I’ve seen Christie play live more than a few times. It tends to be solo, without the support of any backing musicians and in this way no musical stone can remain unturned and there are few places to hide. She has developed a considerable following with her music and rightfully so. Her songs are sophisticated but inclusive, thoughtful but never obtuse and her manner is outwardly shy but incredibly warm and welcoming.
It is very easy to sit and draw comparisons and it often becomes very personal and subjective, but it has to be said that she echoes the likes of Liz Fraser (Cocteau Twins), Polly Jean (PJ Harvey), Lucy Rose and Julianne Regan (All about Eve) amongst others. Despite these references, there is nothing to suggest imitation, merely a continuation of the path laid by these artists.
Her new EP was recorded with her old friend Jack Hughes, who covered engineering, production and drum programming duties for the sessions (on a side note you should check out Jack’s film score work on Soundcloud (search for JRHughes) which is excellently atmospheric). This seems to have created a comfortable workspace for Christie, particularly given the challenging themes (anxiety, guilt, depression, addiction and dementia) that are dealt with within the material and has meant that she has produced some of her best songs to date.
The inclusion of other talented musical friends has aided the process too, making me feel that despite these aforementioned issues, these hurdles that so many face the presence of friends makes it easier to find the path through periods of dark.
Matt Hilditch provided sound foundations for the tracks on bass, together with Harrison Wild (Guitar on ‘Comfortable Silence’), Adam Towers (Electric Guitar on all other tracks) and Nicole Delena and Amy Antrobus (on backing Vocals).
The EP opens with ‘Switching Addictions’ and sets the scene for the rest of the material, with a great guitar hook reprising through the track (courtesy of Adam Towers). Christie weaves her way lyrically through, downbeat in delivery, delicate at odds with the currents buried within. Service to others and their wellbeing at the expense of our own seems to bleed through. ‘No sleep can come until I make you smile’. A perfect use of a gentle set up followed by a simple beat leads the track to rhythmic displacement and a conclusion that ‘I will make things right’ as her vocal lifts and soars. This is all the more effective as this tool is never overused in her songs.
Following this is ‘Comfortable Silence’ a delicately picked out part set up with the metronomic ticking of the clock (punctuating the silence) provided by the drums. This for me is her strongest vocal performance of the EP supported (there’s that word again) by some very subtle and effective instrumentation and effect. She is at her most Kate Bush in this, with again, her ability to ride a vocal line and push it further within a heartbeat. ‘I must be evil if I feel alright’ she sings reflecting ‘Why is it them instead of you? Who the hell gets to decide?’ Lyrically strong, intense but releasing and exhaustive listening down tethered by hope.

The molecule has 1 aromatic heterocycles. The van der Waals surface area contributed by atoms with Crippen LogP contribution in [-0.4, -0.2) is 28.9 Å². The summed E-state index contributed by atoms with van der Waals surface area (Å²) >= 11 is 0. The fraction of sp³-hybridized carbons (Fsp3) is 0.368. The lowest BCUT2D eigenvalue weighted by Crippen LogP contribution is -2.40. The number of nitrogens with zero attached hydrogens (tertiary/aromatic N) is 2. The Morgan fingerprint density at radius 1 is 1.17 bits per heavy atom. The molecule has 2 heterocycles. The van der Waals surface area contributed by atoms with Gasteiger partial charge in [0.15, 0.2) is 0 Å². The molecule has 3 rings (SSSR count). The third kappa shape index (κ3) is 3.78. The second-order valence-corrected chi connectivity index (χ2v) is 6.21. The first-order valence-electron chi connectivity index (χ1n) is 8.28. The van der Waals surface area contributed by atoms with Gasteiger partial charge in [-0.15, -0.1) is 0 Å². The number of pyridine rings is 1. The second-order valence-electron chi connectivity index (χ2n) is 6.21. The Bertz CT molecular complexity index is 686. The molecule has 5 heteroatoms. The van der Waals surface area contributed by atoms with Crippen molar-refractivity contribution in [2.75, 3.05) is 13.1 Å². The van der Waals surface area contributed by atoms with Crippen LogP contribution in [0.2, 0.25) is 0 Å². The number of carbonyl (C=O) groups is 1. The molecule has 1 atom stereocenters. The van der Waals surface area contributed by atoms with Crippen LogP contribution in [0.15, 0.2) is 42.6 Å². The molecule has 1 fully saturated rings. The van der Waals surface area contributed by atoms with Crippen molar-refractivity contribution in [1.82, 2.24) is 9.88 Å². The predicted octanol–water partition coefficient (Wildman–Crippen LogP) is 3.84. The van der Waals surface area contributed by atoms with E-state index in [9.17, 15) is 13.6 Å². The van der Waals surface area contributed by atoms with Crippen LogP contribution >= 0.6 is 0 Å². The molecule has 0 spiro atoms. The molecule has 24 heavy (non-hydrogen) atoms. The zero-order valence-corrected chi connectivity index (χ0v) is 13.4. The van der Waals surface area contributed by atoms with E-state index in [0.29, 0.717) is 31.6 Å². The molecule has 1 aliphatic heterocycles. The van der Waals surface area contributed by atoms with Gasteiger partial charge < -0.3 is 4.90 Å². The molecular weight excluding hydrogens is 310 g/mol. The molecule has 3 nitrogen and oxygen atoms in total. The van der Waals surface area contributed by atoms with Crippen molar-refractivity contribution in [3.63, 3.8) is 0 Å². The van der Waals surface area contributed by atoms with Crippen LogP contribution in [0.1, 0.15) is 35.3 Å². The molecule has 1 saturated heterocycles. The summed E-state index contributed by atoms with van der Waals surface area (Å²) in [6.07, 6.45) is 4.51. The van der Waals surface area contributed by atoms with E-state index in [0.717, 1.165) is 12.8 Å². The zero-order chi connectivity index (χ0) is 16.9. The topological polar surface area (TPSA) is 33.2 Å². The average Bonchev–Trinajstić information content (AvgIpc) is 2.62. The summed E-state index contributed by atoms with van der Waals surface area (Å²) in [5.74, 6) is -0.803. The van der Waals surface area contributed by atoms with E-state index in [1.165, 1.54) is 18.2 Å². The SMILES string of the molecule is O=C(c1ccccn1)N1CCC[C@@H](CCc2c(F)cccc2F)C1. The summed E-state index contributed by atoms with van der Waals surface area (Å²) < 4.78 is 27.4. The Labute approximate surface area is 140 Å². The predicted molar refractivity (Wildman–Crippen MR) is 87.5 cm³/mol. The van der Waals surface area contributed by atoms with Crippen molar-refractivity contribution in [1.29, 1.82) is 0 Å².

And so we move on to the title track (‘Fish out of Water’), which is by far my favourite given it’s passages, dynamics and understatedly strong musical bed. It feels almost progressive in the short moment of time it affords, as so much ground is covered. Dealing with the issues around what seems to be sadly all too common now, that of anxiety and the never-wished-for clinical conclusion of the panic attack. It is still gentle in thought and the use of a synth string part combined with an ethereal vocal, closes the track perfectly. She has made a considerable leap forward in her song writing craft and possibly been further nurtured in the studio by the scoring essence of Mr Hughes.
‘Letters’ brings us out of this revere, with a characteristic simplicity that is very hard to make work in a studio setting. A string bed is in evidence early in the track together with a very Steve Rothery (Guitarist with the progressive rock band Marillion) sounding electric guitar part in the chorus. Longing is the drive here, loss and loneliness (be it transient or permanent), plaintive is the tone and she leaves the track like a quickly dropped idea or as another pressure exerts on her psyche. This is my least favourite track on the EP as its theme is somewhat overwhelming and resonates a little too close to home.
To close out the EP we have the very ‘folky’ ‘Sleep it Off’ with a great and oft ne’er used guitar solo. Strong, bombastic and heartily needed to finish and give lift, almost cleansing the listener from the emotion of the previous track. The notion of sleep being a place of solace for most of us is never heralded as we take it for granted but for some, insomnia is a familiar yet unwelcome bedfellow. And with the rise of the repeated chorus, we are left hanging on the chord, reflecting on whether the object of the song with ever allow her to find peace.
Powerful yet understated, brutal in its rawness but encased for palatability, gentle in its delivery but dark in its tone. This EP is possibly perfect for its time and inadvertently reflective of the personal struggle many face daily, despite it being written with none of these things in mind.
This writer can only hope that the gates can be safely opened to hear this material being played live soon.
Gaf Makin-January 2021